Half-Scale Bungalow–Outside details

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Probably what takes the most time on the RGT half-scale bungalow are the little details on the outside–trim, brackets, rafters, shingles, windows.


Painting all these fiddly bits is what I like the least. There are fourteen brackets (in pieces–you have to put them together), 20 (I think) rafters, and a bunch of horizontal and vertical trim.

Laying the pieces on the sticky side of painters tape and painting them all at once makes things faster. Spray painting also probably works, but I don’t have a good place to do it, and the fewer toxic fumes I’m around, the better.


Constructing the brackets. Each is three pieces, half are angled to the right, half to the left. Larger ones go on the ends of the house, smaller ones under the eaves of the gable. I sanded and touched up the paint after I glued them together.



The window frames. The instructions have you hold them together with rubber bands, which helps keep the joints square and tight.


Wasn’t as tricky as I feared. A key is to use a rubber band that’s not too small–find one that’s just tight enough to go around the inside of the frame to hold it in place, not so tight it will snap everything apart.




Gluing on the brackets. The half-scale house is easy to turn upside down for this step. It’s nice and light.


The rafters. These are small pieces that go under the porch about every inch, to simulate full rafters.


The brackets and rafters done, and the house ready for shingling.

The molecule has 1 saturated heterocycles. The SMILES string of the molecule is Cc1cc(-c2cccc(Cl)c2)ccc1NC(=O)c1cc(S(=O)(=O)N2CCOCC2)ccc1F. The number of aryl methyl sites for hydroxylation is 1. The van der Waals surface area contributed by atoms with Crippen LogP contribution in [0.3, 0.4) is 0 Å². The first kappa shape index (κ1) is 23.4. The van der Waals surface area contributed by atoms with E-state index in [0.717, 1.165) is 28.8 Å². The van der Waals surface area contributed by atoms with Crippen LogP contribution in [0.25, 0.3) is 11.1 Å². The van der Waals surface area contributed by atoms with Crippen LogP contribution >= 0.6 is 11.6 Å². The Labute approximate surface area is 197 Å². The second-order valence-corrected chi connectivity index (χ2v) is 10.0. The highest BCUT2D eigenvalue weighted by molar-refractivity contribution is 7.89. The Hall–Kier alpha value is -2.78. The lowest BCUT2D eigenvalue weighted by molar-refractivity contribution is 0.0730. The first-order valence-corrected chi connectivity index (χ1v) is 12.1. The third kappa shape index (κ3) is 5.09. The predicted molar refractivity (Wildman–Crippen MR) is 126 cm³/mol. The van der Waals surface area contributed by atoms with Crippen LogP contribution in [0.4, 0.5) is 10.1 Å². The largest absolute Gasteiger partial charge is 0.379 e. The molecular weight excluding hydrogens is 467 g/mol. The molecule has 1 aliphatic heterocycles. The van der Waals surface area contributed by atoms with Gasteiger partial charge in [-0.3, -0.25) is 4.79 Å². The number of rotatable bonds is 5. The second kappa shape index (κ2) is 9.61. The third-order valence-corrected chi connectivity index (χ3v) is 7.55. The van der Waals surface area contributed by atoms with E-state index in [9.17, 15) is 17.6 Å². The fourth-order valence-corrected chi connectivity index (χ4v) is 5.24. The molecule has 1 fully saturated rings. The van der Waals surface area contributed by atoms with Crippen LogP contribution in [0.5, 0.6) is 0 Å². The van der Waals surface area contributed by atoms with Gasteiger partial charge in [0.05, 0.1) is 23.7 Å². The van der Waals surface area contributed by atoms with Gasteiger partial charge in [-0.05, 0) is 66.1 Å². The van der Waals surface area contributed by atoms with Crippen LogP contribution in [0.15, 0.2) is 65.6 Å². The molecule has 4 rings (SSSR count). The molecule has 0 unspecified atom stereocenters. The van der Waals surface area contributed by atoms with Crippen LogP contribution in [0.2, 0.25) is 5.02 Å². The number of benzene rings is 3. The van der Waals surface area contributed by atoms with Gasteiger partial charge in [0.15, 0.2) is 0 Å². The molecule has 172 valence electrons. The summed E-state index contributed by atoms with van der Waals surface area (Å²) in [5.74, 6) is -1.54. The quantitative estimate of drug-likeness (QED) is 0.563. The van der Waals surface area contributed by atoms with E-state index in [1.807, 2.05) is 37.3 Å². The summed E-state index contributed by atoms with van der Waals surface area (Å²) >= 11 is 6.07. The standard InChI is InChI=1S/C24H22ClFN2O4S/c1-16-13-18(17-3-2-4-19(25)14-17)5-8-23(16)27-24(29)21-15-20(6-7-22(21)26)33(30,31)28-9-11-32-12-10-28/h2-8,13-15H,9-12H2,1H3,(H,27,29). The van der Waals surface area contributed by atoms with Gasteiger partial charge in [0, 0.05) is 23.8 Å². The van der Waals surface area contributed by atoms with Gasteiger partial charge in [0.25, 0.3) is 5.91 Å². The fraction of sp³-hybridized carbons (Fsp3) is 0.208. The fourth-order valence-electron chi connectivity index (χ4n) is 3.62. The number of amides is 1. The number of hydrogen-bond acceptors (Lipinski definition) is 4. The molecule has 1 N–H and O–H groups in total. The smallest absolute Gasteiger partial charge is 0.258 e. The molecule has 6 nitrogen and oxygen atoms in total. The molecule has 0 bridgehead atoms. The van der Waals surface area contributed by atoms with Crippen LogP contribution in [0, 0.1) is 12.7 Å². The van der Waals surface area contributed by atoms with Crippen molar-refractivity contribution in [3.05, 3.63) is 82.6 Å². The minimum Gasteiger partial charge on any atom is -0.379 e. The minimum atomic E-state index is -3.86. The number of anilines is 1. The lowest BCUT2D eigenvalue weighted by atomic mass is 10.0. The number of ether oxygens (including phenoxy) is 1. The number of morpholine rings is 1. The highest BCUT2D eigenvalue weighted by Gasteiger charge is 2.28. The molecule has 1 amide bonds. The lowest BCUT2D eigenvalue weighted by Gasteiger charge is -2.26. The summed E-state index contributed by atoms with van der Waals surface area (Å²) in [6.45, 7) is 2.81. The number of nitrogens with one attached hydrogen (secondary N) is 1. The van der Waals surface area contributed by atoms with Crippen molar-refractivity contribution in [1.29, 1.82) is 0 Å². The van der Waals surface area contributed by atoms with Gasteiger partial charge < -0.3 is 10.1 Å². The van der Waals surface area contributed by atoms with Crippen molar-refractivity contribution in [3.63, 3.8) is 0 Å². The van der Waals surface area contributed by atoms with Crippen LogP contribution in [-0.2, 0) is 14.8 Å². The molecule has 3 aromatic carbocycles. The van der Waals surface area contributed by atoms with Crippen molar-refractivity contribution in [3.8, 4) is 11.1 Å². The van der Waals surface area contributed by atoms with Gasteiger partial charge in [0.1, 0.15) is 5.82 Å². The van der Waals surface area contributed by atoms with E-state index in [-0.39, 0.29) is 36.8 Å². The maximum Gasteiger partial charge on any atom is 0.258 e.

An inside view of the completed windows. One frame goes on the outside, the pane of “glass” goes in from the inside, and the inside frame is then put in the opening. I’ve also installed the fireplace I built, and I’m starting the flooring.


The kitchen with window, inside door, and the “tile” floor I’m going to use. I purchased doors from Majestic Mansions (via Mountain Miniatures). The tile floor is a printie.


Upstairs room with gable window, door to bathroom, and flooring fitted (though not finished).


The interior so far. I will trim, put in staircase, and add lights to the bedroom after I shingle and put finishing touches on the exterior. I like how it looks so far!


Now comes my other least favorite part of dollhouse building. Shingling! I know there are now shingles you can apply by the strip, but I couldn’t find any in half-inch scale that would go well with this house.

So, it’s one piece at a time. A tip–use shingling to catch up on TV shows or audio books.

More when I finish.

Half-Scale Bungalow–Lights!


I decided I’d try my hand at tape wiring for the half-scale RGT Bungalow. I’ve never done tape wiring (successfully), so here I go.


Step one is to mark the walls where the tape run will go. A big help to me in understanding how to plan the run was 1) The CirKit Concepts DVD; 2) Dollhouse Lighting by Barbara Warner (an older book but helped me with the basics, especially making folds instead of splices everywhere). CirKit Concepts (http://cir-kitconcepts.com/) has both.


The kitchen marked for tape. I didn’t plan for wall lights in either of these rooms (I have ceiling lights), but this way, if I ever want wall or floor lights, it’s ready to go.


The first floor tape run finished. I purchased CirKit Concept’s starter kit, which includes copper tape (conveniently in a double strip), brads and eyelets, a punch, test probe, lead-in wire with switch and instructions. Transformer must be purchased separately–I already had a transformer I wasn’t using, so this kit was perfect for me.


I folded the tape at right angles when I wanted to go up and down and around walls. Apparently, too many splices can weaken the connection and dim the lights farther down the run, but folds don’t. Be careful when folding that the tapes don’t touch!